This year all programs have been working on increasing their understanding of ABAR education, engaging in transformative discussions, improving ABAR education opportunities in the classrooms, and striving to deepen a commitment to living out the fundamental tenets of Montessori education.
As part of our school’s ABAR (antibias/antiracist) initiative the infant and toddler teachers read and discussed the book : Anti-Bias Education for Young Children and Ourselves, by Louise Derman-Sparks and Julie Olsen Edwards with Catherine M. Goins.
From this reading and the related discussions, they came to see how even at a very young age, children are given subtle and explicit messaging around social norms and biases. They are interested in how to become more self-aware of these tendencies and how to better ensure an unbiased experience for our infants and toddlers. The teachers also seek to cultivate a global perspective into our curriculum areas. The overarching aim with this ongoing work is to emphasize our similarities as human beings despite our differences.
Work this year toward these efforts include:
- Incorporating artwork that showcases diverse celebrations occurring in the classrooms, such as introducing Diyas, Menorahs, and Chinese lanterns in our art work.
- Having classroom dolls that represent people from various parts of the world. They recently read a book called “Global Babies” and noticed the children really do appreciate having dolls they can ‘see themselves in’.
- Selecting books that reflect the different family structures present in our community.
- Being more mindful of their own subjective influence on the environment and the children.
- Being sure to use language that is affirming and inclusive.
- Working to break down unconscious bias and build up the habits of an ABAR individual.
As part of our school’s ABAR (antibias/antiracist) initiative, the Primary teachers also read, discussed and reflected on the book : Anti-Bias Education for Young Children and Ourselves, by Louise Derman-Sparks and Julie Olsen Edwards with Catherine M. Goins.
While the Montessori community’s ethos is deeply rooted in fostering a sense of community and respect for self, others, and the environment, we have reflected that there is additional work we must do to actively help raise adults who are not only good people but empowered change agents as well. From this reading and subsequent discussions, we have identified improvements we can make to our curriculum in order to ensure a diverse, equitable and inclusive community where all children see themselves represented and reflected in our classroom materials and conversations. We’ve received positive feedback for our efforts: one parent noted after coming into the classroom for a birthday celebration: “I appreciated seeing a brown baby as an option when he did his walk around the sun yesterday. My husband and I were actually surprised. It means a lot for his sense of self and overall inclusiveness.”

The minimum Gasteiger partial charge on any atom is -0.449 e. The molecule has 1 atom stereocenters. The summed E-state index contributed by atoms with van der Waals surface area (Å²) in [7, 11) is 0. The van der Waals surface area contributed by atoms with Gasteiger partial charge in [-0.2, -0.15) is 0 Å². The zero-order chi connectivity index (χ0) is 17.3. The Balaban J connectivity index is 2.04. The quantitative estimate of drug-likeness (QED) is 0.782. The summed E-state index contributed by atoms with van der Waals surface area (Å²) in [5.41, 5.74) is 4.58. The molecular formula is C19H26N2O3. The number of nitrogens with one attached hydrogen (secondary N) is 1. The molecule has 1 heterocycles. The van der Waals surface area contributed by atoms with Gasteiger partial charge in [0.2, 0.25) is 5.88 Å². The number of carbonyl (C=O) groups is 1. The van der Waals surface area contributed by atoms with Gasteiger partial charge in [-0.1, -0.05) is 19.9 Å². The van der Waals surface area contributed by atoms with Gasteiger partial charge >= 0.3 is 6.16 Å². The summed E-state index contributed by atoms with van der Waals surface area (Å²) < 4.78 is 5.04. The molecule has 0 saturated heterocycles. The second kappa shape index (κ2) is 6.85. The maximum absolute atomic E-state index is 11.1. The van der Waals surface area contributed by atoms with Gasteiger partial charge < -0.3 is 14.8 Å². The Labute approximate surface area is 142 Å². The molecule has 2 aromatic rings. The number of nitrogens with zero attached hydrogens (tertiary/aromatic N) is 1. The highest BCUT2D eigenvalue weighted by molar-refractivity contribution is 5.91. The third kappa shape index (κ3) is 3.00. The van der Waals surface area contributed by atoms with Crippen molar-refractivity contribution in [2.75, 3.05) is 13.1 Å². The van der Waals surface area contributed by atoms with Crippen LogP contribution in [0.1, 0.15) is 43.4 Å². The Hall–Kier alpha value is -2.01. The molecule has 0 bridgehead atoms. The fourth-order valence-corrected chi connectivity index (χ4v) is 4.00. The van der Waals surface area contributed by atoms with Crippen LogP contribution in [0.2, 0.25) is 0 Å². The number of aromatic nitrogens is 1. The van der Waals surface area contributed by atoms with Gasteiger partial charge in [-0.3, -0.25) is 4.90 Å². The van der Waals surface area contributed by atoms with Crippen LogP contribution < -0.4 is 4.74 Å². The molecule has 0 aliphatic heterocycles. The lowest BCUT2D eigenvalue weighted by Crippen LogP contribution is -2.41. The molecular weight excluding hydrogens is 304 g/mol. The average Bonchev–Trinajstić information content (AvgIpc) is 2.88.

A few other examples this year that illustrate our anti-bias efforts include:
- Making sure classroom materials use images of people of different abilities, cultures, and family structures so each child can see themselves reflected in work on our shelves.
- Sharing facts about the myriad holidays observed by Primary families at circle and through artworks, books, and artifacts. In an effort to be inclusive and fair, we are making an effort to learn about these holidays rather than celebrate them, and we are also careful to provide the children with an understanding that cultural identity is about more than a single holiday.
- Updating our significant collection of books in order to meet our goal of nurturing our children’s understanding of inclusivity.
- Highlighting the important work and contributions of influential people from different cultures and races.
- Using our new lens to rethink how we word invitations, reference children, and speak about families.